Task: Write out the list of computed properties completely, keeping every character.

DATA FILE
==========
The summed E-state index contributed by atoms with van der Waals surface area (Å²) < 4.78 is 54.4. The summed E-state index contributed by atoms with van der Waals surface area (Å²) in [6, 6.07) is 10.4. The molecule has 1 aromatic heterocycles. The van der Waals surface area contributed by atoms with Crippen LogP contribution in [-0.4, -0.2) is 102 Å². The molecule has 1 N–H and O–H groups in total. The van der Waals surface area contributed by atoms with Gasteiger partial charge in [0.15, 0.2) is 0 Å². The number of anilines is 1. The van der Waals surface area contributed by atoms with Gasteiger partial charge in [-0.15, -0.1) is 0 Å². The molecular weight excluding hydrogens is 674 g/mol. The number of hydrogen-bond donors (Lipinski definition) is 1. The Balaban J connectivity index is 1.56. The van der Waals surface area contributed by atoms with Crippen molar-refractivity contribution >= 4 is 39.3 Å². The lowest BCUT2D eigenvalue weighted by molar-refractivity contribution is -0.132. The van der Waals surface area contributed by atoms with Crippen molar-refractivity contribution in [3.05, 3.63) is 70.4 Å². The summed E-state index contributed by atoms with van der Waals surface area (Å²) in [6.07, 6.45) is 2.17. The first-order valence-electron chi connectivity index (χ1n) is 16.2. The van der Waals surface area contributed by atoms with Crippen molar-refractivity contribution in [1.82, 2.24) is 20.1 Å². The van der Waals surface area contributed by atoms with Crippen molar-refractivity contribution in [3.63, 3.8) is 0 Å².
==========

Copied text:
The summed E-state index contributed by atoms with van der Waals surface area (Å²) < 4.78 is 54.4. The summed E-state index contributed by atoms with van der Waals surface area (Å²) in [6, 6.07) is 10.4. The molecule has 1 aromatic heterocycles. The van der Waals surface area contributed by atoms with Crippen LogP contribution in [-0.4, -0.2) is 102 Å². The molecule has 1 N–H and O–H groups in total. The van der Waals surface area contributed by atoms with Gasteiger partial charge in [0.15, 0.2) is 0 Å². The number of anilines is 1. The van der Waals surface area contributed by atoms with Gasteiger partial charge in [-0.15, -0.1) is 0 Å². The molecular weight excluding hydrogens is 674 g/mol. The number of hydrogen-bond donors (Lipinski definition) is 1. The Balaban J connectivity index is 1.56. The van der Waals surface area contributed by atoms with Crippen molar-refractivity contribution >= 4 is 39.3 Å². The lowest BCUT2D eigenvalue weighted by molar-refractivity contribution is -0.132. The van der Waals surface area contributed by atoms with Crippen molar-refractivity contribution in [3.05, 3.63) is 70.4 Å². The summed E-state index contributed by atoms with van der Waals surface area (Å²) in [6.07, 6.45) is 2.17. The first-order valence-electron chi connectivity index (χ1n) is 16.2. The van der Waals surface area contributed by atoms with Crippen molar-refractivity contribution in [1.82, 2.24) is 20.1 Å². The van der Waals surface area contributed by atoms with Crippen molar-refractivity contribution in [3.63, 3.8) is 0 Å².